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Drug-induced ataxia
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Drug-induced ataxia

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Contributors: Christine Osborne MD, Richard L. Barbano MD, PhD
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Synopsis

Medications and toxins can lead to transient or permanent cerebellar ataxia. A thorough medication history should be obtained in ataxia patients without a readily apparent cause. Commonly implicated medications include:
  • Phenytoin – May cause nystagmus at therapeutic doses, but ataxia is common with supratherapeutic levels. Effects are typically reversible with medication cessation, but permanent cerebellar degeneration can occur with chronic administration.
  • Antiepileptic drugs – Carbamazepine, oxcarbazepine, lacosamide, lamotrigine, rufinamide and zonisamide, benzodiazepines, ezogabine, felbamate, and phenobarbital may cause cerebellar ataxia.
  • Valproic acid – May cause cerebellar ataxia in the setting of hyperammonemia.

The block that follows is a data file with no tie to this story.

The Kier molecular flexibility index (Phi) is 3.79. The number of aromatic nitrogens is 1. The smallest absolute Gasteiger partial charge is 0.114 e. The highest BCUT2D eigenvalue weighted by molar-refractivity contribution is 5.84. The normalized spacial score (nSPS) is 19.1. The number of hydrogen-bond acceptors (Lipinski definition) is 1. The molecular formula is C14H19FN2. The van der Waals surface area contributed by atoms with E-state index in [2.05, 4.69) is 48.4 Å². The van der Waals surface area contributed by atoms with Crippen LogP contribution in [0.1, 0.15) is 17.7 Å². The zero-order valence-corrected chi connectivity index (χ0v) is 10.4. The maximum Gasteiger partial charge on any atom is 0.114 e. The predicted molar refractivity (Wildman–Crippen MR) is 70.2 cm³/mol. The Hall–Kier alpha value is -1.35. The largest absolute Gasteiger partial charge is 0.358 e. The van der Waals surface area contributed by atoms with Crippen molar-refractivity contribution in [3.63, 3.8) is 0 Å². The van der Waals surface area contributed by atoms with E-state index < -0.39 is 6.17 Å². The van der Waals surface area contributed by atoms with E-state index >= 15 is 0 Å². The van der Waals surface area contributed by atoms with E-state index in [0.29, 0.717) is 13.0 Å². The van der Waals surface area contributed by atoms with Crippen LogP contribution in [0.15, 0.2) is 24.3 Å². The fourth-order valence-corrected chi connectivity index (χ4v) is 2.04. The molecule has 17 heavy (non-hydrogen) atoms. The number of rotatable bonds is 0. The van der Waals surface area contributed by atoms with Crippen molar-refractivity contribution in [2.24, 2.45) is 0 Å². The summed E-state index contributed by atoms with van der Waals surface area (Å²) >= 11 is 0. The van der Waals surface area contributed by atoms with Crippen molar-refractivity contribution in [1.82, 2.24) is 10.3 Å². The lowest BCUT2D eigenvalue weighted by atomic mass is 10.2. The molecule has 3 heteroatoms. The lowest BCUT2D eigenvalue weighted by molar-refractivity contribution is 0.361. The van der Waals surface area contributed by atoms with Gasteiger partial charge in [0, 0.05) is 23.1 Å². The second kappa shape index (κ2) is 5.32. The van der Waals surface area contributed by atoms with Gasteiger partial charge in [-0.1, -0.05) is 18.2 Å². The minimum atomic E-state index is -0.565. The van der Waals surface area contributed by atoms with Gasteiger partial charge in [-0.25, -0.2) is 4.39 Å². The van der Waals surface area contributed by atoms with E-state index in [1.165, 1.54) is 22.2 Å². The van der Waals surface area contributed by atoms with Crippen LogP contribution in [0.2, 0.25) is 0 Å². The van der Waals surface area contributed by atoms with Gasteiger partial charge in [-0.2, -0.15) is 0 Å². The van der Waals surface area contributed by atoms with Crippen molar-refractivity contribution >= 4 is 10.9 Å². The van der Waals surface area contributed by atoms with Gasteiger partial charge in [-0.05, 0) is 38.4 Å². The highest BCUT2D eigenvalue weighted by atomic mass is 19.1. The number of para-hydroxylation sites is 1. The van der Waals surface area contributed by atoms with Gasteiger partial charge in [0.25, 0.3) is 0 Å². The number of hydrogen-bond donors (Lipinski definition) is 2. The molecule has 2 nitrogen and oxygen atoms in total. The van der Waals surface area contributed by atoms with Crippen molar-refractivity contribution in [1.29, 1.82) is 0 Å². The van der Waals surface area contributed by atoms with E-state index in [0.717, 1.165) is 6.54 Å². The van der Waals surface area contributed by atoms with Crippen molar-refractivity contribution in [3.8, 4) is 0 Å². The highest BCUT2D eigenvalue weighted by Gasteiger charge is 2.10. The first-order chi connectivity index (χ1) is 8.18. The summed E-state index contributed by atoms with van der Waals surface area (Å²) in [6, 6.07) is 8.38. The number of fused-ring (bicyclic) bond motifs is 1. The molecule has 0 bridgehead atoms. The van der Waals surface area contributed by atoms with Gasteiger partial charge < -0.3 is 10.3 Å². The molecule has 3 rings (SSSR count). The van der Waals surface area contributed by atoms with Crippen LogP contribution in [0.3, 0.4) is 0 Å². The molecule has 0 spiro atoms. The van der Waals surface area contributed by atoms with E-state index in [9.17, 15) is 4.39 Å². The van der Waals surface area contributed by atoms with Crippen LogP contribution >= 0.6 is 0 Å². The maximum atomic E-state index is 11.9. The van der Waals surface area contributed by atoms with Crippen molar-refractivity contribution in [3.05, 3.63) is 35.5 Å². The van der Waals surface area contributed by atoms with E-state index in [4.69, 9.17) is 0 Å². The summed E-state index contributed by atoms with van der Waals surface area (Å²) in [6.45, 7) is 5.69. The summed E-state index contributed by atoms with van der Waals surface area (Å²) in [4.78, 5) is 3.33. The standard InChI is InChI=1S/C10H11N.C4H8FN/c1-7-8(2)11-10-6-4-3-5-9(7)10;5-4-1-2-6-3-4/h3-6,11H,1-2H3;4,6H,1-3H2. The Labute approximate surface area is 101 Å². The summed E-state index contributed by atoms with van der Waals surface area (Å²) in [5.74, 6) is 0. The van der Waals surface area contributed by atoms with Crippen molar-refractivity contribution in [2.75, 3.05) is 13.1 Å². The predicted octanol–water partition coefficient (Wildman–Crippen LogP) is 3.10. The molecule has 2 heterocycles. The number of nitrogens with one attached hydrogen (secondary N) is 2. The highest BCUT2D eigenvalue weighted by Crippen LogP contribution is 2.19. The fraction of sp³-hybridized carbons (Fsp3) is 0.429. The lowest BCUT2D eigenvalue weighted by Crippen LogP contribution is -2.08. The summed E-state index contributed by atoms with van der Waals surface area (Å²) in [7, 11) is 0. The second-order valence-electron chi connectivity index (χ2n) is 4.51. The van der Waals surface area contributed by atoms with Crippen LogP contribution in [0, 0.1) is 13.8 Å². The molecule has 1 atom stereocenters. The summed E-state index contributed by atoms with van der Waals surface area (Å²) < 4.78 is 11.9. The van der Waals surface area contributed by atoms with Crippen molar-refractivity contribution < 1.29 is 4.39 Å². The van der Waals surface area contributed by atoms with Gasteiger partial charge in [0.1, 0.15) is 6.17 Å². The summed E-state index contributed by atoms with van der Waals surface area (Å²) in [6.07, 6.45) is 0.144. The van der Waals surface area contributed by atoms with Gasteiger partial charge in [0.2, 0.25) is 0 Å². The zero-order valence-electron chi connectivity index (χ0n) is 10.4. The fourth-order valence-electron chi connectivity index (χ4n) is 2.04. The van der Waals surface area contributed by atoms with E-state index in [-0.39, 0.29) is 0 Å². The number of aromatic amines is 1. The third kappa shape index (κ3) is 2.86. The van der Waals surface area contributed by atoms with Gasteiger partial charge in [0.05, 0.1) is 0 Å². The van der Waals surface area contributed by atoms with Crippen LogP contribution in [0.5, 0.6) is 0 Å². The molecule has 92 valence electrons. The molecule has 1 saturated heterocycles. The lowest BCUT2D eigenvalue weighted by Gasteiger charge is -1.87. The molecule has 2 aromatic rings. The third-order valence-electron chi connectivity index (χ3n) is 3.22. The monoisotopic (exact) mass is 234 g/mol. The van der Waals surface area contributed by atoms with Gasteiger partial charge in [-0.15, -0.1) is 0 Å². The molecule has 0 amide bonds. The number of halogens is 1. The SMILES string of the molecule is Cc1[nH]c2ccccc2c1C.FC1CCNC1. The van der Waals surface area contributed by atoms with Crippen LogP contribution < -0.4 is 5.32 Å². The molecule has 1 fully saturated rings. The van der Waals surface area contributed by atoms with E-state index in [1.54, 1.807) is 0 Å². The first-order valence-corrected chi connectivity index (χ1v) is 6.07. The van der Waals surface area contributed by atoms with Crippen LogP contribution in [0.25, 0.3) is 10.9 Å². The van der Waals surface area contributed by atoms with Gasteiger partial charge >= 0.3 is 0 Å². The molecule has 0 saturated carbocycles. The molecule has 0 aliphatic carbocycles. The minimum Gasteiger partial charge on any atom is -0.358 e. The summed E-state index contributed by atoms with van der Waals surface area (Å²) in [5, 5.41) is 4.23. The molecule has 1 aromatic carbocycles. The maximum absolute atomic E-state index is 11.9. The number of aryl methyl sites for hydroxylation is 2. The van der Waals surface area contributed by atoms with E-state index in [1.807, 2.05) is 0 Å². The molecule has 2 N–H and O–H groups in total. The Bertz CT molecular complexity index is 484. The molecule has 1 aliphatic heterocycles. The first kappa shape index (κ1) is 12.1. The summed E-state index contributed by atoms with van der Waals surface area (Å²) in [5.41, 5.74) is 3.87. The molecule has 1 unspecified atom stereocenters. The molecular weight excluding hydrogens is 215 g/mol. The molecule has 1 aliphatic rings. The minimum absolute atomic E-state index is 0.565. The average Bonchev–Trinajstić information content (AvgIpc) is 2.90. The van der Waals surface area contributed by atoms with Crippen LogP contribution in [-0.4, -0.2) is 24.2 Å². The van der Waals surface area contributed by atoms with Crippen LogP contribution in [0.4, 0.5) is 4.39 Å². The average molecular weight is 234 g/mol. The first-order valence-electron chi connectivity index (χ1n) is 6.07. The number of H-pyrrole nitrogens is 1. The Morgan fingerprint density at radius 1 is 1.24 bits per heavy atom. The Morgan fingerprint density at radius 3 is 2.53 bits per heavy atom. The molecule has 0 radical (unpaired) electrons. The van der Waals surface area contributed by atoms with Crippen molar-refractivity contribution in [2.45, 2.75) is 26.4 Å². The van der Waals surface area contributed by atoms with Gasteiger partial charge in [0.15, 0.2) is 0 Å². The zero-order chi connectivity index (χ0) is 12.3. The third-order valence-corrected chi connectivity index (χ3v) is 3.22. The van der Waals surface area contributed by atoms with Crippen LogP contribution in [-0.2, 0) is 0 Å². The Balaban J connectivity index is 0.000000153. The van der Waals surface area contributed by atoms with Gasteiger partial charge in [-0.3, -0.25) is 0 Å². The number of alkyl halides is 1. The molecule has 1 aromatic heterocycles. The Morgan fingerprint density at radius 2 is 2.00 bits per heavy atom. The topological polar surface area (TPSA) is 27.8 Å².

• Chemotherapeutic agents – High-dose cytarabine and asparaginase may cause either permanent or reversible ataxia during medication administration. Acute cerebellar ataxia does not typically occur with fluorouracil administration, but may occur weeks to months after completion of therapy.
  • Alcohol – Most common toxin producing ataxia in a midline cerebellar pattern, characterized by ataxia of the legs and gait with relative sparing of the arms.
  • Other toxins and poisons – Carbon tetrachloride, heavy metals, phencyclidine (PCP), and toluene may cause cerebellar ataxia.

Codes

ICD10CM:
R27.0 – Ataxia, unspecified

SNOMEDCT:
20262006 – Ataxia

Differential Diagnosis & Pitfalls

Best Tests

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Drug Reaction Data

Below is a list of drugs with literature evidence indicating an adverse association with this diagnosis. The list is continually updated through ongoing research and new medication approvals. Click on Citations to sort by number of citations or click on Medication to sort the medications alphabetically.

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Last Updated: 03/13/2018
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Drug-induced ataxia
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Drug-induced ataxia : Ataxia
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